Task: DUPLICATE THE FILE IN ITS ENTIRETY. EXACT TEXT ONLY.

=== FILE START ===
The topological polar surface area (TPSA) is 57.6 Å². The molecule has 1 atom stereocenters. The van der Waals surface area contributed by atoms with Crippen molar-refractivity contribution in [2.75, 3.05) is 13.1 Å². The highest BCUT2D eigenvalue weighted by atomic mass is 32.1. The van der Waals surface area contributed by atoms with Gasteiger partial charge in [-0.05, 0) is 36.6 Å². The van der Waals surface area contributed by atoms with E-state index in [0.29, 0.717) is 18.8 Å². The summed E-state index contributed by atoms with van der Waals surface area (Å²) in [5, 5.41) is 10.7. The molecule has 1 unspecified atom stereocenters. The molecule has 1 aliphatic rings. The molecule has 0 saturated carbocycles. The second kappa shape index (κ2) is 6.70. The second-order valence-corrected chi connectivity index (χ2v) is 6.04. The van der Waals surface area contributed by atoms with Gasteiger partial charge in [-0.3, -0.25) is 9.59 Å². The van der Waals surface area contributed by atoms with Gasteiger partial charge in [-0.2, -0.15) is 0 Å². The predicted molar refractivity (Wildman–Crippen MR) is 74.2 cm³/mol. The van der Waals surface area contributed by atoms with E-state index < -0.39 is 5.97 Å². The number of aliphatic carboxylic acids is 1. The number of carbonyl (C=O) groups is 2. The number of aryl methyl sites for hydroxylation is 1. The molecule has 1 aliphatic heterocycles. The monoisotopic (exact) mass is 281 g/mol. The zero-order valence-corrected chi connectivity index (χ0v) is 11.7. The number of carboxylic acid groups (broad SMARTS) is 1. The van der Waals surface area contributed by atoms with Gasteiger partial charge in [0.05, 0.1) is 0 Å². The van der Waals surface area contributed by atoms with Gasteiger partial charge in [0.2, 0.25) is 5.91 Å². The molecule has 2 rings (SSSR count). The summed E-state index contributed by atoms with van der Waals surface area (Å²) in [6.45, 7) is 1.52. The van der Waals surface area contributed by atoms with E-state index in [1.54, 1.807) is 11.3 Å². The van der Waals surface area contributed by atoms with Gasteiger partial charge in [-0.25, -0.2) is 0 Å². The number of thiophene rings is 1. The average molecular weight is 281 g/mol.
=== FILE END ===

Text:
The topological polar surface area (TPSA) is 57.6 Å². The molecule has 1 atom stereocenters. The van der Waals surface area contributed by atoms with Crippen molar-refractivity contribution in [2.75, 3.05) is 13.1 Å². The highest BCUT2D eigenvalue weighted by atomic mass is 32.1. The van der Waals surface area contributed by atoms with Gasteiger partial charge in [-0.05, 0) is 36.6 Å². The van der Waals surface area contributed by atoms with E-state index in [0.29, 0.717) is 18.8 Å². The summed E-state index contributed by atoms with van der Waals surface area (Å²) in [5, 5.41) is 10.7. The molecule has 1 unspecified atom stereocenters. The molecule has 1 aliphatic rings. The molecule has 0 saturated carbocycles. The second kappa shape index (κ2) is 6.70. The second-order valence-corrected chi connectivity index (χ2v) is 6.04. The van der Waals surface area contributed by atoms with Gasteiger partial charge in [-0.3, -0.25) is 9.59 Å². The van der Waals surface area contributed by atoms with Gasteiger partial charge in [-0.2, -0.15) is 0 Å². The predicted molar refractivity (Wildman–Crippen MR) is 74.2 cm³/mol. The van der Waals surface area contributed by atoms with E-state index < -0.39 is 5.97 Å². The number of aliphatic carboxylic acids is 1. The number of carbonyl (C=O) groups is 2. The number of aryl methyl sites for hydroxylation is 1. The molecule has 1 aliphatic heterocycles. The monoisotopic (exact) mass is 281 g/mol. The zero-order valence-corrected chi connectivity index (χ0v) is 11.7. The number of carboxylic acid groups (broad SMARTS) is 1. The van der Waals surface area contributed by atoms with Gasteiger partial charge in [0.05, 0.1) is 0 Å². The van der Waals surface area contributed by atoms with Gasteiger partial charge in [0.2, 0.25) is 5.91 Å². The molecule has 2 rings (SSSR count). The summed E-state index contributed by atoms with van der Waals surface area (Å²) in [6.45, 7) is 1.52. The van der Waals surface area contributed by atoms with E-state index in [1.54, 1.807) is 11.3 Å². The van der Waals surface area contributed by atoms with Gasteiger partial charge in [-0.25, -0.2) is 0 Å². The number of thiophene rings is 1. The average molecular weight is 281 g/mol.